Thorulf of Orkney

Last updated

Bishop of Orkney
See Diocese of Orkney
In office 1043 x 1072
Predecessor Unclear, but Bishop Henry last known
Successor John
Consecration 1043 x 1072 (perhaps c. 1050)
Personal details
Born unknown
Died unclear

Thorulf or Torulf (fl. mid-11th century) was medieval prelate, a Bishop of Orkney. Although probably a native Scandinavian, he is known only from the account of the German writer Adam of Bremen. Adam reported that he was appointed bishop by Adalbert, Archbishop of Hamburg, the first Orcadian appointee under Hamburg overlordship. Thorulf's period of appointment coincided with the reign of Earl Thorfinn Sigurdsson, alleged builder of the Birsay church and founder of the bishopric of Orkney.

Prelate high-ranking member of the clergy

A prelate is a high-ranking member of the clergy who is an ordinary or who ranks in precedence with ordinaries. The word derives from the Latin prælatus, the past participle of præferre, which means "carry before", "be set above or over" or "prefer"; hence, a prelate is one set over others.

Bishop of Orkney Wikimedia list article

The Bishop of Orkney was the ecclesiastical head of the Diocese of Orkney, one of thirteen medieval bishoprics of Scotland. It included both Orkney and Shetland. It was based for almost all of its history at St Magnus Cathedral, Kirkwall.

Vikings Norse explorers, warriors, merchants, and pirates

Vikings were Norse seafarers, mainly speaking the Old Norse language, who during the late 8th to late 11th centuries, raided and traded from their Northern European homelands across wide areas of Europe, and explored westwards to Iceland, Greenland, and Vinland. The term is also commonly extended in modern English and other vernaculars to the inhabitants of Norse home communities during what has become known as the Viking Age. This period of Nordic military, mercantile and demographic expansion constitutes an important element in the early medieval history of Scandinavia, Estonia, the British Isles, France, Kievan Rus' and Sicily.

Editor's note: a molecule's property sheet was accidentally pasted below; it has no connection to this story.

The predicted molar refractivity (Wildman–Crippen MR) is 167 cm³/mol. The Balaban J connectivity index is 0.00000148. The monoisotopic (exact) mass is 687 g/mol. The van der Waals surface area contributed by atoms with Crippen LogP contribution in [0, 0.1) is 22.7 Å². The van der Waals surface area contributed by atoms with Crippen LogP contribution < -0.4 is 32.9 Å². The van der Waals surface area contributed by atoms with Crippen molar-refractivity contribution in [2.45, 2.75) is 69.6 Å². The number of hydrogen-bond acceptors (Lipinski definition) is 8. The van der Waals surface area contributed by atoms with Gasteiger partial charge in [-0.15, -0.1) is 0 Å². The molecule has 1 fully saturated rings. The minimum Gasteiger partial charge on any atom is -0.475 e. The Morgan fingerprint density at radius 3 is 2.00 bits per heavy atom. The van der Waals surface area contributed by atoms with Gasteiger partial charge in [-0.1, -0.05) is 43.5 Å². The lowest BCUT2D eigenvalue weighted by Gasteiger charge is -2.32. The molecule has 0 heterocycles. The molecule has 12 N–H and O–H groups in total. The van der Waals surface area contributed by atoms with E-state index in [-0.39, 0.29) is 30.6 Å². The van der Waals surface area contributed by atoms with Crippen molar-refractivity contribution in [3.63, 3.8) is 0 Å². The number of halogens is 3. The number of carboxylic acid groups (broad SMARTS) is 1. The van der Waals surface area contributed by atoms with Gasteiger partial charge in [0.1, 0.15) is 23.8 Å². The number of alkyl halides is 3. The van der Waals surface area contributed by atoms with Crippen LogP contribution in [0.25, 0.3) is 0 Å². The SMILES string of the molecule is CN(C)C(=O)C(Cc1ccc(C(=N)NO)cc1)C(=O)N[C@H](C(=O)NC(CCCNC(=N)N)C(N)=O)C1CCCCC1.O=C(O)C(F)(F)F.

Hamburg and Orkney

Thorulf is known only from one source. According to the late 11th-century Saxon writer Adam of Bremen, he was appointed as bishop of Blascona in Orkney by Adalbert, Archbishop of Hamburg. [1] In the mid-11th century, the Archbishop of Hamburg's jurisdiction extended over Scandinavia. [2] Historians identify Blascona with Birsay (Old Norse: Birgisherað), Blascona a Latinisation perhaps derived from an older form. [3]

Duchy of Saxony duchy

The Duchy of Saxony was originally the area settled by the Saxons in the late Early Middle Ages, when they were subdued by Charlemagne during the Saxon Wars from 772 and incorporated into the Carolingian Empire (Francia) by 804. Upon the 843 Treaty of Verdun, Saxony was one of the five German stem duchies of East Francia; Duke Henry the Fowler was elected German king in 919.

Adam of Bremen chronicler

Adam of Bremen was a German medieval chronicler. He lived and worked in the second half of the eleventh century. Adamus is most famous for his chronicle Gesta Hammaburgensis Ecclesiae Pontificum.

Adalbert of Hamburg German archbishop

Adalbert was Archbishop of Hamburg and Bishop of Bremen from 1043 until his death. Called Vikar des Nordens, he was an important political figure of the Holy Roman Empire, papal legate, and one of the regents for Emperor Henry IV.

Adam leaves no personal details about Thorulf, but supplies some information about the Orkney see, stating that the:

...Orkney Islands, although they had previously been ruled by English and Scottish bishops, our primate [Adalbert] on the pope's order consecrated Thorulf bishop for the city of Birsay [in civitatem Blasconam], and he was to have cure of all. [4]

The date was approximately 1050, though could have been at any point between 1043 and 1072, the episcopate of Adalbert. [5] The date 1050 is suggested as this was around the time that Earl Thorfinn Sigurdsson, ruler of Orkney, visited Rome. [6]

Thorulf and Thorfinn